New chief of controversial rail corporation pockets $575,000 a year

The third chief executive of a controversial rail corporation in just over 14 months is paid $575,000 a year, it was revealed at an inquiry on Friday as NSW public servants came under pressure to explain the rationale for the entity.

Under questioning on the first day of a parliamentary inquiry, the new chief of the Transport Asset Holding Entity Benedicte Colin revealed she is paid about the equivalent of the NSW Treasury secretary’s salary.

She began as TAHE’s permanent chief executive last month, replacing David Jurd who had been interim CEO since April. The state-owned corporation, which has just 20 staff, is under serious scrutiny from both the inquiry and the NSW Auditor-General who is conducting two separate reviews.

About $40 billion of rail assets including trains are owned by the government’s Transport Asset Holding Entity.

About $40 billion of rail assets including trains are owned by the government’s Transport Asset Holding Entity.Credit:Rhett Wyman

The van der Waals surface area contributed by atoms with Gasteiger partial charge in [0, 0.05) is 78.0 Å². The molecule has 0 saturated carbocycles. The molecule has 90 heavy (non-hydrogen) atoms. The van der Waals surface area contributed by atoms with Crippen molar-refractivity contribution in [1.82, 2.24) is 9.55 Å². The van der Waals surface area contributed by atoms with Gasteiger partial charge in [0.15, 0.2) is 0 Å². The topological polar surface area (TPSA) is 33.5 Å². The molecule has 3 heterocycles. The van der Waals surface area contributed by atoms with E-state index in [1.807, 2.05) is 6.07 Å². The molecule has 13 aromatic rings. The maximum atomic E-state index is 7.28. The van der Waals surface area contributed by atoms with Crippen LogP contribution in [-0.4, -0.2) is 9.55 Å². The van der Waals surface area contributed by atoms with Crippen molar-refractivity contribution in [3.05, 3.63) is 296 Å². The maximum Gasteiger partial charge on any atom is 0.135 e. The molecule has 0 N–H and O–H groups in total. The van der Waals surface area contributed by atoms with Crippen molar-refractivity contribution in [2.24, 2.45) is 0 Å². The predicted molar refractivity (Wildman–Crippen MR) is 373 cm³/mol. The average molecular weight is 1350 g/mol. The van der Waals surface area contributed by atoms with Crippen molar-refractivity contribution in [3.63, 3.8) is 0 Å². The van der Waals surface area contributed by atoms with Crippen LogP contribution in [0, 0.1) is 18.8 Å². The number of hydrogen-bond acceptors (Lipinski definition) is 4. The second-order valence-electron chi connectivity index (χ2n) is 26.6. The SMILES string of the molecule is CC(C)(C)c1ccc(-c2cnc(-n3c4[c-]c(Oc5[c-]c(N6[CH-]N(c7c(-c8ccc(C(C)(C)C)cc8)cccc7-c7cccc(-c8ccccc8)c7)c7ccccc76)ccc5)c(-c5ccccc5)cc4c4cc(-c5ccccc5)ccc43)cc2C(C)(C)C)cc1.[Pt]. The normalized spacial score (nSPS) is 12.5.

Labor tabled documents to the inquiry showing that Mr Jurd was paid “towards the maximum end” of the pay scale proposed in a report by adviser Mercer due to the short-term nature of his role, while Ms Colin was expected to receive a lower salary as his permanent replacement.

The government had previously refused to reveal what the TAHE chief executives were paid, saying it would be disclosed in the corporation’s annual report later this year.

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Ms Colin, a former boss of public transport group Keolis Downer, was approached for the role at TAHE in about February this year, shortly before its inaugural CEO Anne Hayes took planned sick leave.

The revolving door of CEOs at TAHE since July last year has raised questions about its future, as internal documents have shown the government has considered winding up the entity which owns nearly $40 billion of the state’s trains, stations and other rail assets.

A Herald investigation revealed in June that TAHE was set up in 2015 to enable the government to hide the costs of the rail system by shifting billions of dollars of expenses off the books and into the state-owned corporation.


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